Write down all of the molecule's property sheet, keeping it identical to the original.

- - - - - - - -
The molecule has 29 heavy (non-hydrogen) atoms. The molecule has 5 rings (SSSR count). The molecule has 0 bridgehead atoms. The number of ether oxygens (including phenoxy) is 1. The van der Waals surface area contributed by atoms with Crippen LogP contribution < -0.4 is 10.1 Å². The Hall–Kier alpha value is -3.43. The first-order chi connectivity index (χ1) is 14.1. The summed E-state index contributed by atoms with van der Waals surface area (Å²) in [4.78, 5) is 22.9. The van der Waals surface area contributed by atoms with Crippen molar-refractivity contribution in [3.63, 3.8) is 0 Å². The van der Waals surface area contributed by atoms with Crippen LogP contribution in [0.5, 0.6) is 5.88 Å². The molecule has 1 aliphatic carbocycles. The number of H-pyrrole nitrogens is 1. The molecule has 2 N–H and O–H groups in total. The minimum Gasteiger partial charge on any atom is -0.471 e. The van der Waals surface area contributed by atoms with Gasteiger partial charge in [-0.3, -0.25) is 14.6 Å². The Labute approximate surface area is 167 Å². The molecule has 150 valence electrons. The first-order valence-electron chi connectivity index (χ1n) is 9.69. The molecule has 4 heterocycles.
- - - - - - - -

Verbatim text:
The molecule has 29 heavy (non-hydrogen) atoms. The molecule has 5 rings (SSSR count). The molecule has 0 bridgehead atoms. The number of ether oxygens (including phenoxy) is 1. The van der Waals surface area contributed by atoms with Crippen LogP contribution < -0.4 is 10.1 Å². The Hall–Kier alpha value is -3.43. The first-order chi connectivity index (χ1) is 14.1. The summed E-state index contributed by atoms with van der Waals surface area (Å²) in [4.78, 5) is 22.9. The van der Waals surface area contributed by atoms with Crippen molar-refractivity contribution in [3.63, 3.8) is 0 Å². The van der Waals surface area contributed by atoms with Crippen LogP contribution in [0.5, 0.6) is 5.88 Å². The molecule has 1 aliphatic carbocycles. The number of H-pyrrole nitrogens is 1. The molecule has 2 N–H and O–H groups in total. The minimum Gasteiger partial charge on any atom is -0.471 e. The van der Waals surface area contributed by atoms with Gasteiger partial charge in [-0.3, -0.25) is 14.6 Å². The Labute approximate surface area is 167 Å². The molecule has 150 valence electrons. The first-order valence-electron chi connectivity index (χ1n) is 9.69. The molecule has 4 heterocycles.